You've probably heard about the OCLC WorldShare Platform, officially launched in December—the framework, architecture and infrastructure that Karen described in previous posts. Now I am pleased to say, there are SIX (6) new Web services available through the Platform for you to experiment and innovate with, in this new environment. And a lot of other great stuff, too. This post is long overdue--but worth the wait!
What does WorldShare mean?
The "cooperative platform" was our working title while we were in pilot, but now you'll know it as the OCLC WorldShare Platform. It's WorldShare because it encompasses the shared technical infrastructure of the Platform, making it easier to share your work with others--your code, apps, ideas and more. More on the Platform from a high-level view.
Six new Web services
Now you'll see more Web services available, including 5 all-new APIs related to the OCLC WorldShare Management Services (formerly known as OCLC Web-scale Management Services or OCLC WMS) and one for the WorldCat knowledge base:
Library developers now have more than 20 APIs and Web services—including several that have write access!—at your fingertips.
Your coding projects are supported by at least 20 to 25 new pages of documentation that provide all of the details you need about OCLC Web services and how they work. Going forward, you'll see a consistent set of documentation for each API you can use.
Previously, most of the Web Services you could use from OCLC were available to everyone, but there were a few such as the WorldCat Search API that were only available to qualified institutions. As of today, any developer at a library with an active subscription to one or more OCLC products can access any and all of the Web Services available through the WorldShare Platform in a test environment. To move an app into production, a library must secure a use license for the service—typically a subscription to the relevant product.
You've always been able to share your apps through the applications area of the Developer Network, but the WorldShare App Gallery takes it to the next level. Now you can create a cool app, submit it to the App Gallery and a library can install it directly into the OCLC product they subscribe to with one simple click. While this feature in and of itself is cool, the Platform also lets you create and share apps that don't require OCLC services at all, but bring external information into the context your library’s workflows. All of these new integration features are enabled by the OpenSocial framework – an evolving standard for developing social applications. Right now, the click-to-install option is available for WorldShare Management Services, but work is underway to ensure that all relevant OCLC products (applications) are engineered or reengineered to take full advantage of this new architecture going forward.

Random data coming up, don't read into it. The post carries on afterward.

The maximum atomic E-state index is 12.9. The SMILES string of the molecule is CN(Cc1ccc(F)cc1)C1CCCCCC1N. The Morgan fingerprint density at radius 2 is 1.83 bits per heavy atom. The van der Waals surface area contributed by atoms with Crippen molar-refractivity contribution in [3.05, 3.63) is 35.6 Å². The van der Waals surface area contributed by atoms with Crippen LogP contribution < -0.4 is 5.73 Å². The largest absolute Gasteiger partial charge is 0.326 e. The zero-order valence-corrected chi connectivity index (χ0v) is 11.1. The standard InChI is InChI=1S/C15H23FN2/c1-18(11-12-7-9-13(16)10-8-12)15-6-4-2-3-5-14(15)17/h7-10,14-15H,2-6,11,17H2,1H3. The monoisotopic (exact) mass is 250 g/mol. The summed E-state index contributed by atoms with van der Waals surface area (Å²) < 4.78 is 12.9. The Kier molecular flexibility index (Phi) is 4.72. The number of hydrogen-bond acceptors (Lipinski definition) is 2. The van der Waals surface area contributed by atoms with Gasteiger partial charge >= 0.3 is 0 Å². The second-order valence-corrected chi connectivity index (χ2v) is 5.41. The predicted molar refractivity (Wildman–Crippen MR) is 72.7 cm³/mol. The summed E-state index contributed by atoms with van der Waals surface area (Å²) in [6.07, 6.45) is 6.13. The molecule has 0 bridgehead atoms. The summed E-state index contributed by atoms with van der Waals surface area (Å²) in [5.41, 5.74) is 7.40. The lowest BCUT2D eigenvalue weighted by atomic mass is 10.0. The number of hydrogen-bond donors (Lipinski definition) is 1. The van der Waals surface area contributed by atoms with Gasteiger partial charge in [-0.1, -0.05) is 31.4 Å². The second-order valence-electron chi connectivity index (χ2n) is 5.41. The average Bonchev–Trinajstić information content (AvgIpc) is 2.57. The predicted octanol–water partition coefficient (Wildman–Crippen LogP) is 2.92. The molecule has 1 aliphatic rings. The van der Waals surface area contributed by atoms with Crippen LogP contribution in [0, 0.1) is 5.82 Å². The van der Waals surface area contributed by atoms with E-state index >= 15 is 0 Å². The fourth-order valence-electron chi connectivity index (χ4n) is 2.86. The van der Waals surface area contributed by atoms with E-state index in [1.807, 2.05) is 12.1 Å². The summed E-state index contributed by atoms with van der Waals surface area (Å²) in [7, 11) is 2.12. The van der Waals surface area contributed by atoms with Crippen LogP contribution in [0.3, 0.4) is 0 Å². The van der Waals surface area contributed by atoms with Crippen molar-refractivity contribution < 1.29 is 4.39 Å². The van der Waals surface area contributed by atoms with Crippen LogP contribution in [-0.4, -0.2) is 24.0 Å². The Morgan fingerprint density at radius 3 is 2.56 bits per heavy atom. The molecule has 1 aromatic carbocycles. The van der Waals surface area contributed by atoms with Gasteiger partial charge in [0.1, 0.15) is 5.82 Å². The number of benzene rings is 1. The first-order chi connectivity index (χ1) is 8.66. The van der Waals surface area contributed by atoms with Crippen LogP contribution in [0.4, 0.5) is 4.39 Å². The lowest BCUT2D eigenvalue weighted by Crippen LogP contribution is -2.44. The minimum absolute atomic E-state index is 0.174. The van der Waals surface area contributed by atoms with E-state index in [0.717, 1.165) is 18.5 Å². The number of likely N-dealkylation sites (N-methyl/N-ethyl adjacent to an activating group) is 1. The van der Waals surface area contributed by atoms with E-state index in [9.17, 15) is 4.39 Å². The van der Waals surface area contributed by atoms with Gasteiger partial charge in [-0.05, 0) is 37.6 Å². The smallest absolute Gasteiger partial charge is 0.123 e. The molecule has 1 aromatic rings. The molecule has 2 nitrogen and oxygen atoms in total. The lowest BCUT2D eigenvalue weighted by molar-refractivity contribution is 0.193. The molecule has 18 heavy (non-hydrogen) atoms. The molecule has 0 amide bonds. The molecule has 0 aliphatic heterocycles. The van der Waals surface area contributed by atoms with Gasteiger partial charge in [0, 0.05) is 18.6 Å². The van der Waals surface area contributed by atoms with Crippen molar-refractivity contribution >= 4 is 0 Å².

We're all about cooperation and collaboration to bring great ideas to life. The Platform helps put the tools in place to make the entire library ecosystem (your library. consortia, institution, vendors, publishers, partners, developers, etc.) work together more easily.
What makes the WorldShare Platform different from the Developer Network?
The Developer Network is the community place for library developers to get documentation, inspiration and discussion on how to work with OCLC APIs and Web Services. The WorldShare Platform provides that externalized integration environment (the framework, architecture and infrastructure) to be able to share your work more broadly through the WorldShare App Gallery and elsewhere. The Platform builds upon and extends the support that you’ve enjoyed on Developer Network.
Go build some apps! And plan to attend Karen's preconference at Code4Lib for how to work with Platform-based Web services.
Developing Apps using REST Web services
Monday, Feb. 6, 2012
Full Day, Pacific Time
We’re really excited about all the new features of the WorldShare Platform, and we’re looking forward to seeing the creativity that you, the community, bring to the app gallery. We’re also eager for input on the Platform…ideas, comments, questions, apps you name it, we’re listening!
The OCLC Developer Network supports the use of OCLC Web Services—a set of tools and APIs that expose data and services for WorldCat and our member libraries and partner institutions or companies. learn more »
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